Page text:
There’s more to non-tariff barriers than cost, however. “While a tariff might make a product more expensive, it usually does not actually prevent access to the market,” according to World Trade Organization (WTO) Deputy Director-General Alan Wolff. “A product that does not meet a requirement set out in a regulation may not enter at all. Or perhaps worse: a product might actually comply with all the necessary requirements but because the importer lacks a means of demonstrating conformity through certification, testing, etc., the product may nevertheless not gain access.”11


European and Japanese companies will benefit from reductions in “the cost of red tape, of unnecessary licensing and form-filling, of blocked markets, of goods sitting in warehouses when they could be on the shelves,” according to European Trade Commissioner Cecilia Malmström.12


“This will very quickly reduce U.S. market share and sales,” wrote Matthew Rooney, managing director of the George W. Bush Institute-SMU Economic Growth Initiative.13


The question is whether U.S. initiatives to forge better trade conditions with the EU and with Japan will dampen the impact, observers say, and how companies can steel themselves in the midst of uncertainty.14 In July 2018, European Commission President Jean-Claude Juncker and U.S. President Donald J. Trump announced a verbal agreement to improve trade relations. Japan and the U.S. were planning ministerial-level trade talks in August 2018.15


Steps to Mitigate Impact


The problem for many companies is that they have yielded some flexibility to focus on cost reduction in their supply chains over the last decade, according to Lora Cacere, Founder of Supply Chain Insights. “Today's supply chains lack agility to adapt in the face of market shifts,” she said. Only one in four public companies consider themselves capable of delivering the same cost, quality, and customer service given demand and supply uncertainty.16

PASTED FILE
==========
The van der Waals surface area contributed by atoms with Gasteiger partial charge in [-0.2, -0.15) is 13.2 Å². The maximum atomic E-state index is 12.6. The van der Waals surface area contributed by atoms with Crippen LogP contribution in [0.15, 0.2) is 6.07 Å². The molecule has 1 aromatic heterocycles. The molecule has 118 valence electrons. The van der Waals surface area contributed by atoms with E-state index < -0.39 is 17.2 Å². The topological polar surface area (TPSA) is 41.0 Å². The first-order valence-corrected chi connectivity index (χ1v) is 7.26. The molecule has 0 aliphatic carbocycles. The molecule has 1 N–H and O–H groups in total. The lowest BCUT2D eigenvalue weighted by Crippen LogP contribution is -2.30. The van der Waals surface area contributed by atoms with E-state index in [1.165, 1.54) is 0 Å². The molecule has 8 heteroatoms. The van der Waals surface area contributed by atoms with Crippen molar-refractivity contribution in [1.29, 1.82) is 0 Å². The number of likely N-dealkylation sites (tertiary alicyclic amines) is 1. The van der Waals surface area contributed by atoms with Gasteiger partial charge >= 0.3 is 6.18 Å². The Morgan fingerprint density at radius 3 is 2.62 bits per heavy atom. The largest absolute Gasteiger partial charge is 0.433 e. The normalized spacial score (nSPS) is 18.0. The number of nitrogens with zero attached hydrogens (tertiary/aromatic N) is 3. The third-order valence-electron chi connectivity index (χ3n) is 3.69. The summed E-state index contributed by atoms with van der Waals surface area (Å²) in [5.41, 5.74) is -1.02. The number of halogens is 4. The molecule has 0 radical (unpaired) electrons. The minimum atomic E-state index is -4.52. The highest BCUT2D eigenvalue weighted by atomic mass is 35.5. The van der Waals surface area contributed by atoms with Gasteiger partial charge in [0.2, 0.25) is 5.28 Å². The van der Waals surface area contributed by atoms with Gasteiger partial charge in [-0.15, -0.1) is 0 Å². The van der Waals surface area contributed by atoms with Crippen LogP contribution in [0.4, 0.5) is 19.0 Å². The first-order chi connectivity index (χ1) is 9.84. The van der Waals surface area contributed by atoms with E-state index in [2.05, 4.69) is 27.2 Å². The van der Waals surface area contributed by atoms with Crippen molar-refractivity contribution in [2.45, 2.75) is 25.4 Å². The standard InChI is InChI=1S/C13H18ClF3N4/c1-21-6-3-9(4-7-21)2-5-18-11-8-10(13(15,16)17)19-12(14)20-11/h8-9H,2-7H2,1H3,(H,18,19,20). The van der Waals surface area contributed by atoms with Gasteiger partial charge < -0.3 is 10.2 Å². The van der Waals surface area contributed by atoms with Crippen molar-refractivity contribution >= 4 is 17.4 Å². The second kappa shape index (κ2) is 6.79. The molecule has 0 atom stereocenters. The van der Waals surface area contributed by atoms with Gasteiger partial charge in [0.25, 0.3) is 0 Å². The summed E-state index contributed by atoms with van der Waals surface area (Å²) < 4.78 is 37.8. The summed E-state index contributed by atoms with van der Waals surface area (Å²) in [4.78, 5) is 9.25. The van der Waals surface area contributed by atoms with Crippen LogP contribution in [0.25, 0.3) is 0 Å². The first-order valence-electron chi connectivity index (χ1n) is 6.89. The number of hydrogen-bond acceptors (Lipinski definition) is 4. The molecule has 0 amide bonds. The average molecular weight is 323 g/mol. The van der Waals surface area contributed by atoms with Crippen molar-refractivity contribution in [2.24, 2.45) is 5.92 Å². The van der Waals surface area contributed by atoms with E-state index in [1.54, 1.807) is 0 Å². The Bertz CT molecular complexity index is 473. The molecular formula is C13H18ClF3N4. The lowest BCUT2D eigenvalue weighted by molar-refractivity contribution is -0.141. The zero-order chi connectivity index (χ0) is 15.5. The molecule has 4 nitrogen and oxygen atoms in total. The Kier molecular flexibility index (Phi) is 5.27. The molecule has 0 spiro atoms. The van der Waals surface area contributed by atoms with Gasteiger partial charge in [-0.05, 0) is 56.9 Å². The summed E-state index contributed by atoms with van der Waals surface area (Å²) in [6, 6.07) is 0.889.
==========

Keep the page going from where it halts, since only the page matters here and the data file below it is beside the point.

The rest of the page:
“While in more stable times firms could prioritize efficiency and effectiveness, the new realities require a greater focus on flexibility,” according to Michael Mayer, Professor of Strategic Management at the University of Bath in the U.K. “Rather than consolidating manufacturing in the interest of economies of scale … firms should consider expanding their supply and manufacturing base internationally, increasing their ability to respond to shifting trade restrictions.”17


Other options he suggested include “multi-domestic” strategies, involving the creation of relatively complete supply chains on a regional or national basis – a model from the 1970s and 1980s. Taking such steps, and taking a longer view, could also require a change in mindset. “For example, it may involve a more substantial and longer-term commitment to support workers when manufacturing is shifted elsewhere as well as investments in support of local communities,” Mayer wrote. “It is becoming clearer that a wider sharing of the benefits of international trade is a very real investment in the future stability of international exchange and, therefore, the longer-term success of firms – regardless of the outcomes of high-level political talks.”



The EU-Japan free trade agreement delivers many benefits to companies within the new trade bloc – especially by breaking down non-tariff barriers to trade. Companies outside the bloc are watching developments at the political level but are also being advised to develop more agility to respond to them.

Karen Lynch - The Author

The Author

Karen Lynch

Karen Lynch is a journalist who has covered global business, technology and policy in New York, Paris and Washington, DC, for more than 30 years. Karen also is a principal at Content Marketing Partners.


1. “On the Economics of an EU-Japan Free Trade Agreement,” IFO Institute;
2. “Non-tariff Barriers,” Institute for Government;
3. “Agreement Between the European Union and Japan for an Economic Partnership,” Japan Ministry of Foreign Affairs;
4. “Key Elements of the EU-Japan Economic Partnership Agreement,” European Commission;
5. “A New EU Trade Agreement with Japan – Factsheet,” European Commission;
6. “Key Elements of the EU-Japan Economic Partnership Agreement,” European Commission;
7. “DigitalEurope Welcomes the Signature of Ambitious Trade Agreement Between EU and Japan,” DigitalEurope;
8. “A Measured Cheer for the EU-Japan Trade Deal,” Financial Times;
9. “Key Elements of the EU-Japan Economic Partnership Agreement,” European Commission;
10. “Non-Tariff Barriers,” Institute for Government;
11. “DDG Wolff: International Regulatory Cooperation One Key to Managing Trade Frictions,” World Trade Organization;
12. “The Benefits of an EU-Japan Free Trade Agreement,” European Commission;
13. “The EU and japan Just Made a Trade Agreement Without Us,” National Review;
14. “Uncertainties in International Trade: How Can Firms Respond? CGTN;
15. “Japan and U.S. to Hold First Minister-level Trade Talks on Aug. 9,” Nikkei Asian Review;
16. “Global Tariffs: Why Whirlpool’ Earnings Miss Will Be the First of Many,” Forbes;
17. “Uncertainties in International Trade: How Can Firms Respond? CGTN;

Related Articles

Existing FX International Payments customers log in here